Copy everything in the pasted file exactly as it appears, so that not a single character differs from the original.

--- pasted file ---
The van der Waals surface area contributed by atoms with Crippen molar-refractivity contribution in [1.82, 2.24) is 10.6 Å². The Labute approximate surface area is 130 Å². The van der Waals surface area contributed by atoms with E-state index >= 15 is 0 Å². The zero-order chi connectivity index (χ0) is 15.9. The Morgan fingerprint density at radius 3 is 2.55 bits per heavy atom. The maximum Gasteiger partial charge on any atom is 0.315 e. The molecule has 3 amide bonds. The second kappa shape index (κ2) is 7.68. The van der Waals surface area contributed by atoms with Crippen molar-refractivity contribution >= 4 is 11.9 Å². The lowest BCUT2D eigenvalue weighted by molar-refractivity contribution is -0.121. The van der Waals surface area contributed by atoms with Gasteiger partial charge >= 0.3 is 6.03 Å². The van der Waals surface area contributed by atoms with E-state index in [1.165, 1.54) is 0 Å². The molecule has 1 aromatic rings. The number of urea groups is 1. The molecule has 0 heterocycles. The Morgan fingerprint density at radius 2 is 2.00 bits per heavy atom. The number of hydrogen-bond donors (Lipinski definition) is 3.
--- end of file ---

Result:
The van der Waals surface area contributed by atoms with Crippen molar-refractivity contribution in [1.82, 2.24) is 10.6 Å². The Labute approximate surface area is 130 Å². The van der Waals surface area contributed by atoms with E-state index >= 15 is 0 Å². The zero-order chi connectivity index (χ0) is 15.9. The Morgan fingerprint density at radius 3 is 2.55 bits per heavy atom. The maximum Gasteiger partial charge on any atom is 0.315 e. The molecule has 3 amide bonds. The second kappa shape index (κ2) is 7.68. The van der Waals surface area contributed by atoms with Crippen molar-refractivity contribution >= 4 is 11.9 Å². The lowest BCUT2D eigenvalue weighted by molar-refractivity contribution is -0.121. The van der Waals surface area contributed by atoms with Gasteiger partial charge >= 0.3 is 6.03 Å². The van der Waals surface area contributed by atoms with E-state index in [1.165, 1.54) is 0 Å². The molecule has 1 aromatic rings. The number of urea groups is 1. The molecule has 0 heterocycles. The Morgan fingerprint density at radius 2 is 2.00 bits per heavy atom. The number of hydrogen-bond donors (Lipinski definition) is 3.